7 Bekim Kalamashi or Zenelj Alija when you went to the canal for the first

8 time?

9 A. Bekim Kalamashi came to the canal. I don't know who brought him

10 there. He may have been with me because I was in the same vehicle as the

11 technicians and the people taking photographs, but I don't think he was in

12 my vehicle. As for Zenelj Alija, he was brought there by others because

13 he was supposed to show some victims -- show the whereabouts of some

14 victims who had been shot and buried near --

15 THE INTERPRETER: Could the witness repeat the place, please.


17 Q. Sorry, could you repeat the place you were just referring to where

18 Zenelj Alija was supposed to be indicating bodies. The interpreter didn't

19 pick it up.

20 A. Zenelj Alija was taken by other operatives to Dasinovac to

21 indicate some places there where some civilians were buried.

22 Q. I see. Just so that we're clear, I'm asking you about the very

23 first day you went to the canal. Now, is it your evidence that

24 Zenelj Alija was at the canal or not?

25 A. No, no, that was quite far away from the canal. Dasinovac is

Page 6973

1 further away from the canal. It's on the Ratis-Jablanovac road.

2 Q. So, again, just to be absolutely clear, did Zenelj Alija go to the

3 canal? Was he taken to the canal on the first day, yes or no?

4 A. I don't remember. I only remember seeing him at Dasinovac.

5 Q. You do remember, though, seeing Bekim Kalamashi at the canal, do

6 you?

7 A. Yes. Bekim Kalamashi showed me the canal.

8 Q. I see. And if you just look at paragraph 79 to 80 of your witness

9 statement. In paragraph 80 you suggest that the information given by

10 Kalamashi and Zenelj Alija was video-recorded, and you say this: "This

11 shows them pointing out the specific areas where the bodies were."

12 Do you see that?

13 A. I don't see it on the screen, no.

14 Q. I think it's coming.

15 MR. EMMERSON: It might be quicker if the witness had --

16 THE WITNESS: [Interpretation] Yes, there's the canal --

17 MR. EMMERSON: -- had the paper copy of the statement available to

18 him. I'm asking about 79 and 80 which is on the next page but one.

19 Q. Now, looking at paragraph 80, Mr. Zlatkovic, you say there that

20 there is video footage showing Mr. Kalamashi and Mr. Alija pointing out

21 specific areas where the bodies were. Can I ask you this: Have you ever

22 seen footage showing Zenelj Alija or Bekim Kalamashi at the canal?

23 A. I saw Zenelj Alija near Dasinovac indicating that spot.

24 Q. Yes, I understand that and we've seen that piece of footage as

25 well. The question I'm asking you is: Have you ever seen any footage of

Page 6974

1 Bekim Kalamashi or Zenelj Alija at the canal?

2 A. No, not at the canal.

3 Q. Well, just focusing on Mr. Kalamashi, what was it that caused you

4 to say in paragraph 80 of your witness statement that there was a video

5 which showed them, that is the two of them, pointing out specific areas

6 where the bodies were found? What made you say that if you've never seen

7 a video of Mr. Kalamashi at the canal?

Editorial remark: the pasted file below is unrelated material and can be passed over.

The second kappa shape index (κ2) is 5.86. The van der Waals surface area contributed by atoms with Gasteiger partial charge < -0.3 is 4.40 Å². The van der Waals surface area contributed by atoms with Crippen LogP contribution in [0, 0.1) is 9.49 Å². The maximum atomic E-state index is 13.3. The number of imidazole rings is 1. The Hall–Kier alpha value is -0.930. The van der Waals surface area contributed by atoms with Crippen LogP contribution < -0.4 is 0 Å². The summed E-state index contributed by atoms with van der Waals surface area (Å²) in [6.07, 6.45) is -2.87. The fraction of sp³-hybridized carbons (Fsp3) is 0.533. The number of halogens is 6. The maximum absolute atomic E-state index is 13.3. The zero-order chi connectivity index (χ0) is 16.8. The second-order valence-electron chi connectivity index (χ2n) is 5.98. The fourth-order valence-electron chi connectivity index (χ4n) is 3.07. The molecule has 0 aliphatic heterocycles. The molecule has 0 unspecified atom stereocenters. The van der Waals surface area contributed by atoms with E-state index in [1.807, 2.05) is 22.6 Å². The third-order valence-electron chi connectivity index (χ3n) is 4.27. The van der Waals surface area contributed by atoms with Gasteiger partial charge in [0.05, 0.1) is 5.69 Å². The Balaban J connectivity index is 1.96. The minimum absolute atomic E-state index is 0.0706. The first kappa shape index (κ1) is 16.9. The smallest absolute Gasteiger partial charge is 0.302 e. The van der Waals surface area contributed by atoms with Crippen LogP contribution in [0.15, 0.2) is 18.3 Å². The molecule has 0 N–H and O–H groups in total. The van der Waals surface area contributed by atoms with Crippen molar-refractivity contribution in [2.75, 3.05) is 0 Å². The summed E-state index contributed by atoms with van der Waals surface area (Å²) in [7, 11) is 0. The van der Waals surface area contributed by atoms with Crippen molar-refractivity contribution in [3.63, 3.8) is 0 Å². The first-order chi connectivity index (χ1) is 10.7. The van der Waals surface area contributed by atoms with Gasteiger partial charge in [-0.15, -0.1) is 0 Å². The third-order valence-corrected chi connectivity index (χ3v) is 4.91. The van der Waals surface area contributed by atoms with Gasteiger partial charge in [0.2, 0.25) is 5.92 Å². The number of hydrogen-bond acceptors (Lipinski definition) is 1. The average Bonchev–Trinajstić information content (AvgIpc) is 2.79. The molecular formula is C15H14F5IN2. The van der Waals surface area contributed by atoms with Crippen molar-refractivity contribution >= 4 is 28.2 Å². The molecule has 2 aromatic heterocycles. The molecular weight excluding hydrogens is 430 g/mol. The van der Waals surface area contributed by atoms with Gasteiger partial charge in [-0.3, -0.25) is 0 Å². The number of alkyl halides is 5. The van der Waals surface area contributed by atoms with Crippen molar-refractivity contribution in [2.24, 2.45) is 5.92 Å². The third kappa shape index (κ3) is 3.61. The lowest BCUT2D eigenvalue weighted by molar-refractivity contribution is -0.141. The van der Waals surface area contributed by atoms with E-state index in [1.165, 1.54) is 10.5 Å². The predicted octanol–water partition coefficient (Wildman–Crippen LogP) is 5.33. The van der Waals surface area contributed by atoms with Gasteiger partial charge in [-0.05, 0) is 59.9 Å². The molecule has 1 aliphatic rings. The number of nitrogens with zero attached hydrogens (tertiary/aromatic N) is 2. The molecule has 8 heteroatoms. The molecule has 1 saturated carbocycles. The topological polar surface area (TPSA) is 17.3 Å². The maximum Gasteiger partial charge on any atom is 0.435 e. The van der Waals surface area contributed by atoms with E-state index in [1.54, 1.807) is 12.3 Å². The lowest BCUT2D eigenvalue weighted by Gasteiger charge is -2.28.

8 A. I saw a video of Zenelj Alija. I'm sure that Bekim Kalamashi was

9 also filmed, but I never saw the video. Bekim Kalamashi came to the canal

10 and showed where the executions had taken place.

11 Q. But you've not managed to see that captured on any of the videos

12 that have been shown to you, Mr. Zlatkovic, have you?

13 A. I wasn't shown that footage, but I'm sure it exists.

14 Q. Just to be clear about it, I mean, you would expect, wouldn't you,

15 that to be one of the most important pieces of footage because the reason

16 for taking those men there was to show the world that it was they who had

17 led you there; isn't that right?

18 A. Could you repeat your question. I didn't understand it.

19 Q. Yes. Mr. Zlatkovic, the reason for taking Mr. Kalamashi to the

20 canal was so that you could demonstrate to the world that it was he who

21 had pointed out the bodies; isn't that right?

22 A. No, not to show the whole world, but for him to show us where to

23 find those people because their families had been searching for them for a

24 long time.

25 Q. But being realistic about it, Mr. Zlatkovic, you knew where the

Page 6975

1 canal was, didn't you?

2 A. We did, but we weren't sure. We thought we might be set up, that

3 someone might inform the terrorists we were coming and they might kill us

4 there.

5 Q. You told us yesterday that there was an armed Serbian check-point

6 in the village of Irzniq from the 12th of August right up until your visit

7 in September, and Irzniq police station runs right next to the canal, does

8 it not?

9 A. Well, not right next to it. If someone wants to kill you, they

10 can do it five steps away from a police station, ambush you there and kill

11 you.

12 Q. The route you took through Prilep and Irzniq, you have now seen a

13 piece of video footage and you indicate, I think, in your witness

14 statement that you believe your visit to the canal was on the 8th. Is

15 that correct?

16 A. I think so, yes.

17 Q. As you were driving through Prilep and Irzniq, did you notice any

18 VJ forces there?

19 A. Only that tank I mentioned.

20 Q. And where was that single tank that you noticed?